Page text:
Sustainability: A Core Initiative for Collaboration in the Chemical Industry

Legislation and pressure from stakeholders are forcing the chemical industry to find efficiencies and urgently seek out ways to reduce environmental impact, such as implementing low-carbon initiatives, maximizing energy and water efficiency and developing new innovative products and processes. Last month’s World Economic Forum added further urgency as shareholders and investment groups added new sustainability criteria to their investment considerations. As the pressure to improve sustainability rises, organizations like SusChem, the European Technology Platform for Sustainable Chemistry, are gaining visibility and traction.

Spotlight

Colonial Chemical, Inc

For almost thirty years, Colonial Chemical has pushed the boundaries and explored revolutionary processes for making extraordinarily mild, environmentally safe and high-performing chemicals from all-natural and renewable ingredients. Colonial manufactures cosmetic and industrial surfactants, performance additives and other key building-block ingredients for use in personal care, household and industrial, lubrication and oilfield applications. We are a global supplier of surfactants and other chemistries to all of continental North America as well as over 25 countries internationally.

OTHER ARTICLES
Chemical Management

The pandemic, climate change, plastic waste and the great divide: the world in 2025

Article | July 8, 2022

NOBODY SHOULD be surprised that the developing world has fallen behind in the battle to reduce greenhouse gas emissions as the region is a long way from recovering from the pandemic.Evidence to this effect emerged last week in comments made by Fatih Birol, executive director of the International Energy Agency (IEA). “In many emerging and developing economies, emissions are heading upwards while clean energy investments are faltering, creating a dangerous fault line in global efforts to reach climate and sustainable energy goals,” said Birol. At the current rate, carbon dioxide emissions from developing countries largely in Asia, Africa and Latin America are set to increase by 5bn tonnes/year over the next two decades, according to the IEA, as access to power increases.At present, around 785m people worldwide have no access to electricity. There are also 2.6bn people without access to clean cooking options.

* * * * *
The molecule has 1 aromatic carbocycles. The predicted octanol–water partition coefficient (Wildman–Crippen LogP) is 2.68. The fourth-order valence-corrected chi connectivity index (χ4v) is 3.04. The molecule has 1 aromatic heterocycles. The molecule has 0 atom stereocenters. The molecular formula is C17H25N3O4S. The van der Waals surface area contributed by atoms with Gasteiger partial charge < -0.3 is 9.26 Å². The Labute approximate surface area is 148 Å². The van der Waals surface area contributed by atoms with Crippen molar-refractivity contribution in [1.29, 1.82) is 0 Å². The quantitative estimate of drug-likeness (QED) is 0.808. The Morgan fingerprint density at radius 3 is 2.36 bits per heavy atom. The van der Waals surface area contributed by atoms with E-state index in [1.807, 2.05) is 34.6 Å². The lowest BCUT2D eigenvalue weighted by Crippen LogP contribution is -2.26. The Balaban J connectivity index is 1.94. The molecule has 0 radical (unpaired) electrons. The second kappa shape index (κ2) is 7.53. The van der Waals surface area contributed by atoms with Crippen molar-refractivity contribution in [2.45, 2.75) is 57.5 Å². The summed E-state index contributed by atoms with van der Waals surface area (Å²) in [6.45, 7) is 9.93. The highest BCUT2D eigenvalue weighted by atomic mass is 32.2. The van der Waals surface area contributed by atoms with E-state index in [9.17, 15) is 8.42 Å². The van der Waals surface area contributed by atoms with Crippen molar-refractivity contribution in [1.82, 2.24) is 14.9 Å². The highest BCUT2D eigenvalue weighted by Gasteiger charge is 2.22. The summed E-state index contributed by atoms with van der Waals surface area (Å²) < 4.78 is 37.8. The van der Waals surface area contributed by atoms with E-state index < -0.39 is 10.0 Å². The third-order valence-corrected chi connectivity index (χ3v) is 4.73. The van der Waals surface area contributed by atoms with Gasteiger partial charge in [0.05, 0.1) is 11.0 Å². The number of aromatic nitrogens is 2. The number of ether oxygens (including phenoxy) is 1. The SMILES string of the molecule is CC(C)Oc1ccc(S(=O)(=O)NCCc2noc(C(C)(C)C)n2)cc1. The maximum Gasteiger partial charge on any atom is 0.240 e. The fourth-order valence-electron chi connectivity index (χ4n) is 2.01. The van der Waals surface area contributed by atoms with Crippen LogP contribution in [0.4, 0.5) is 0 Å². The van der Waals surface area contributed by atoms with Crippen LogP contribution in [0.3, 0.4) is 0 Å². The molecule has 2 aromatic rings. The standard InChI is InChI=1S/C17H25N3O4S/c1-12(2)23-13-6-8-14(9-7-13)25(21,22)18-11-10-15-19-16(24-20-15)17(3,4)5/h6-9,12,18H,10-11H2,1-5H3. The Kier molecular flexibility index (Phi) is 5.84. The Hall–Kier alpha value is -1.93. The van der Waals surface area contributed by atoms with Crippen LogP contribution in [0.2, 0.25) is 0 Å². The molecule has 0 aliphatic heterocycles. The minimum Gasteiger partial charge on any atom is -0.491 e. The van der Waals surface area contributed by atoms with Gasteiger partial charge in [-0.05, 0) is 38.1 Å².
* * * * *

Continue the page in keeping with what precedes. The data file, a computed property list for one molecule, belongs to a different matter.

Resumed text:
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Chemical Technology

How Leading Chemical Companies Protect Customer Data Online

Article | July 14, 2022

Cybersecurity concerns must be considered in order for the chemical sector to succeed with digital commerce; simply listing your products on an online store and crossing your fingers won't cut it. It is crucial to pick a spouse who is aware of these hazards and has a strong defense in place. It is evident that the sector has massive potential for online sales, but selling chemicals online is different from selling common consumer goods online. Who your consumers are and how you gather and maintain data about them raise severe security and privacy problems. Chemical company leaders have every right to be concerned about the privacy of their data, given that one cyber attack occurs every 11 seconds. However, they should still go online because there is too much business risk in not taking advantage of the digital opportunity. Deloitte estimates that the chemical sector alone sold over $27 billion worth of goods online in 2020. More than half (58%) of chemical purchasers reportedly stated that they would transfer providers if their demands, which include demands for a fantastic digital experience, were not delivered. The objective is to limit risk and create a secure digital sales environment rather than dismissing e-commerce due to cybersecurity issues. Setting up the appropriate IT infrastructure: Building for convenience and security is possible thanks to new IT technologies. Emphasis on confirming identification: Always be aware of who you are dealing with, regardless of whether they came through a digital or physical means. Offering simple (and safe) reorder alternatives to clients that have been verified. It's ideal for business owners in the chemical sector who want to test selling online but are concerned about data collecting, security, and privacy for my company and customers.

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Chemical Management

Reimagining the Workforce with Anglo American

Article | July 14, 2022